Do parental interventions affect motor skills?
Updated: Feb 20
A study in Denmark looked at how parent intervention and guidance can help children develop motor skills. The two groups studied were the infant motor development of parents who received the educational program/intervention (experimental) vs the group that received no outside intervention (control). The intervention parents were given training by nurses through educational videos, and they were given toys and videos for their children to watch that could help with their development. The toys included items like balls and teething toys to encourage the infants to learn grasping, reaching, and other major motor skills. Even though the parents in the intervention group received extra resources and tools to help their infants’ motor development, the results of the study showed no significant difference in motor development between the control and experimental groups. This could be due to many reasons including the intervention program not being in-depth or very different from how most parents encourage motor development. The results of the study might not have shown major differences, but it should not discourage parents from attempting to help their children in their motor development. Despite this study not having significant results, parent intervention and guidance can also be important for the infants to develop and create a bond with their parents.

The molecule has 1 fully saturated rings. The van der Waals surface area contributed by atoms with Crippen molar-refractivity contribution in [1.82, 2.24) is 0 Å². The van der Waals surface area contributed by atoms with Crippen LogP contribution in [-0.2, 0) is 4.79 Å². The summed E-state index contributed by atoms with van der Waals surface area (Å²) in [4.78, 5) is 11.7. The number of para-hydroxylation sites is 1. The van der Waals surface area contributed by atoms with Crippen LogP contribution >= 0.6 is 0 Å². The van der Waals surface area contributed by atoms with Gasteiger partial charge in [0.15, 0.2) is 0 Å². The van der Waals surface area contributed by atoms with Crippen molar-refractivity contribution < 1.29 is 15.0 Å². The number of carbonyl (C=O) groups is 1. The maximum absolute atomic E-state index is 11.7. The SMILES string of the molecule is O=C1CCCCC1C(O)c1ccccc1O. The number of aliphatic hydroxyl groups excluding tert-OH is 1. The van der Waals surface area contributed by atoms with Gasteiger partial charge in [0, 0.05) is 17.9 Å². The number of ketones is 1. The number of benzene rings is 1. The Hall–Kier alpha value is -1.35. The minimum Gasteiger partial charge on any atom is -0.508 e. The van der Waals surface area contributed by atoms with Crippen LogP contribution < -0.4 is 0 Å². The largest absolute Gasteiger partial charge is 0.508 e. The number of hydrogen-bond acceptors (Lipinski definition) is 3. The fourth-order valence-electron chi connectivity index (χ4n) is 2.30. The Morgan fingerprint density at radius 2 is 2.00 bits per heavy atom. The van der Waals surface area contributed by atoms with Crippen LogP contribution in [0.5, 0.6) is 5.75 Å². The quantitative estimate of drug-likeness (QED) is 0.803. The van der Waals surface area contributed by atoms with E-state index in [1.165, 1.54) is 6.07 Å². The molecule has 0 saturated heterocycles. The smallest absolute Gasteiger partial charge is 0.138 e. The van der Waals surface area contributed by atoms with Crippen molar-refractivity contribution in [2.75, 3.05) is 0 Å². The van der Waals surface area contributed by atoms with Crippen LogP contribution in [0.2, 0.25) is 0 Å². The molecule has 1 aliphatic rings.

Written by Ella Benec.
Pedersen, M. R. L., Ibsen, B., Dinkel, D., Møller, N. C., & Hestbæk, L. (2023). The Effect of a Parent-Directed Program to Improve Infants’ Motor Skills. International Journal of Environmental Research and Public Health, 20(3), 1999. MDPI AG. Retrieved from http://dx.doi.org/10.3390/ijerph20031999